Problem 59:  Equilibrium of rod of non-uniform density ($✓$ $✓$) 2002 Paper II

A rigid straight rod $AB$ has length $l$ and weight $W$. Its weight per unit length at a distance $x$ from $B$ is

$\alpha W{l}^{-1}\left(\right\frac{x}{l}{\left)\right}^{\alpha -1}\phantom{\rule{0.3em}{0ex}},$

where $\alpha$ is a constant greater than 1. Show that the centre of mass of the rod is at a distance $\frac{\alpha l}{\alpha +1}$ from $B$.

The rod is placed with the end $A$ on a rough horizontal ﬂoor and the end $B$ resting against a rough vertical wall. The rod is in a vertical plane at right angles to the plane of the wall and makes an angle of $𝜃$ with the ﬂoor. The coefficient of friction between the ﬂoor and the rod is $\mu$ and the coefficient of friction between the wall and the rod is also $\mu \phantom{\rule{0.3em}{0ex}}$. Show that, if the equilibrium is limiting at both $A$ and $B$, then

$tan𝜃=\frac{1-\alpha {\mu }^{2}}{\left(1+\alpha \right)\mu }\phantom{\rule{2.77695pt}{0ex}}.$

Given that $\alpha =\frac{3}{2}\phantom{\rule{0.3em}{0ex}}$ and given also that the rod slides for any $𝜃<\frac{1}{4}\pi \phantom{\rule{0.3em}{0ex}}$ ﬁnd the greatest possible value of $\mu \phantom{\rule{0.3em}{0ex}}$.

This is a pretty standard situation: a rod leaning against a wall, prevented from slipping by friction at both ends. The only slight variation is that the rod is not uniform; the only effect of this is to alter the position of the centre of gravity through which the weight of the rod acts.

The question is not general, since the coefficient of friction is the same at both ends of the rod. I think that it is a good idea (at least, if you are not working under examination conditions) to set out the general equations (with coefficients of friction ${\mu }_{A}$ and ${\mu }_{B}$ and frictional forces ${F}_{A}$ and ${F}_{B}$) without at ﬁrst assuming limiting friction. This will help understand the structure of the equations and highlight the symmetry between the ends of the rod.

You might wonder why the weight per unit length is given in such a complicated way; why not simply $k{x}^{\alpha }$? The reason is to keep the dimensions honest. The factor of $W∕l$ appears so that the dimension is clearly weight divided by length. Then $x$ appears only divided by $l$ to make a dimensionless ratio. Finally, the factor of $\alpha$ is required for the total weight of the rod to be $W$.

Solution to problem 59

The distance, $\stackrel{̄}{x}$, of the centre of mass from the end $B$ of the rod is given by

$\stackrel{̄}{x}=\frac{{\int }_{0}^{l}\alpha W{l}^{-\alpha }{x}^{\alpha }\phantom{\rule{0.3em}{0ex}}\mathrm{d}x}{{\int }_{0}^{l}\alpha W{l}^{-\alpha }{x}^{\alpha -1}\phantom{\rule{0.3em}{0ex}}\mathrm{d}x}=\frac{{\int }_{0}^{l}{x}^{\alpha }\phantom{\rule{0.3em}{0ex}}\mathrm{d}x}{{\int }_{0}^{l}{x}^{\alpha -1}\phantom{\rule{0.3em}{0ex}}\mathrm{d}x}=\frac{{\left(\alpha +1\right)}^{-1}{l}^{\alpha +1}}{{\left(\alpha \right)}^{-1}{l}^{\alpha }}=\frac{\alpha l}{\alpha +1}.$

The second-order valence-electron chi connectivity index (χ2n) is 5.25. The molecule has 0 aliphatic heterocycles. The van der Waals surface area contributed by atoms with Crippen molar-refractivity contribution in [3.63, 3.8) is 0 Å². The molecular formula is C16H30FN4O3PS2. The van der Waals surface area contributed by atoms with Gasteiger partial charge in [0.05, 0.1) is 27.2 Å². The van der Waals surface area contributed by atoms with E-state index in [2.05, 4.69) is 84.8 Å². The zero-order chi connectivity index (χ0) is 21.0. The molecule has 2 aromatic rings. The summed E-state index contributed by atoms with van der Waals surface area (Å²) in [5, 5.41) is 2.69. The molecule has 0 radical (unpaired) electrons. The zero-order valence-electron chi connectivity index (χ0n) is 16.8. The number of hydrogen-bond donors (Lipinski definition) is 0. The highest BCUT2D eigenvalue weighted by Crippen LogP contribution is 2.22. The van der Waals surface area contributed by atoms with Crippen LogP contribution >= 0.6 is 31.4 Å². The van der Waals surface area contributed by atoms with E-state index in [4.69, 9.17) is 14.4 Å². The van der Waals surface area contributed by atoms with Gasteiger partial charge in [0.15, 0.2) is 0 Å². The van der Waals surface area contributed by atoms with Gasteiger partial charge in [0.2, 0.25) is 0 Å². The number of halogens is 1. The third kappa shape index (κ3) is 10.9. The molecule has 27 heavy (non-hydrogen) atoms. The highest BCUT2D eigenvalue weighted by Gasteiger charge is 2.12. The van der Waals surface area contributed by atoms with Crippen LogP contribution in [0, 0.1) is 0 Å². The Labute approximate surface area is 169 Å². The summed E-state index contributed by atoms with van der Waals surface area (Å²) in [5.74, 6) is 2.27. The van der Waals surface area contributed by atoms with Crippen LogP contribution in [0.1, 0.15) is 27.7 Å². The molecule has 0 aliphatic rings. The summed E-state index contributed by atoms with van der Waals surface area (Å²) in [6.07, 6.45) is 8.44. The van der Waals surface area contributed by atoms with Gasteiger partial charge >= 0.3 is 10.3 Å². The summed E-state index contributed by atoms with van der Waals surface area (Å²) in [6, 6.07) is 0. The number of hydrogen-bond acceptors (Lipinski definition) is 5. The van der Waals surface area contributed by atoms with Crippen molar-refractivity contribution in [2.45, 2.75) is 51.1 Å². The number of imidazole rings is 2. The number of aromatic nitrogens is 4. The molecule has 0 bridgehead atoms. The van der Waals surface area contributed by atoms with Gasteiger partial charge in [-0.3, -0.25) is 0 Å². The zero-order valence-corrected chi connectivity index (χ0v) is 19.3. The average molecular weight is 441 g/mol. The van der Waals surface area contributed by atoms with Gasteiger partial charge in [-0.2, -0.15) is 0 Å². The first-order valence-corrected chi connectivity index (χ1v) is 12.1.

The response to the rest of this question should be preceded by an annotated diagram showing all relevant forces on the rod and with $G$ nearer to $A$ than $B$. This will help to clarify ideas.

The equations that determine the equilibrium are

If the rod is about to slip then the frictional and normal forces at $A$ can be speciﬁed as ${F}_{A}=\mu {R}_{A}$ and ${F}_{B}=\mu {R}_{B}$. Substituting in ﬁrst two of the above equations gives

${R}_{A}=\frac{W}{{\mu }^{2}+1},\phantom{\rule{1em}{0ex}}\phantom{\rule{1em}{0ex}}{R}_{B}=\frac{\mu W}{{\mu }^{2}+1},\phantom{\rule{1em}{0ex}}\phantom{\rule{1em}{0ex}}{F}_{A}=\frac{\mu W}{{\mu }^{2}+1},\phantom{\rule{1em}{0ex}}\phantom{\rule{1em}{0ex}}{F}_{B}=\frac{{\mu }^{2}W}{{\mu }^{2}+1}.$

Substituting into the third equation gives the required result.

For the ﬁnal part, setting $\alpha =\frac{3}{2}$ gives

$tan𝜃=\frac{2-3{\mu }^{2}}{5\mu }$

If the rod slips for any angle less than $𝜃=\frac{1}{4}\pi$, then the angle at which limiting friction occurs at both ends must be at least $\frac{1}{4}\pi$. Therefore

$\frac{2-3{\mu }^{2}}{5\mu }\ge 1$

i.e. $3{\mu }^{2}+5\mu -2\le 0$, or $\left(3\mu -1\right)\left(\mu +2\right)\le 0$. The greatest possible value of $\mu$ is $\frac{1}{3}$.

Post-mortem

In the original version, the question spoke about limiting friction without saying that it was limiting at both ends. We then wondered whether the friction could be limiting at one end only. The answer is yes. The three equations that govern the system do not determine uniquely the four unknown forces (normal reaction and frictional forces at each end of the rod); extra information is required. If the angle is also to be determined, two extra pieces of information are required; in this case the information is that the friction is limiting at both ends.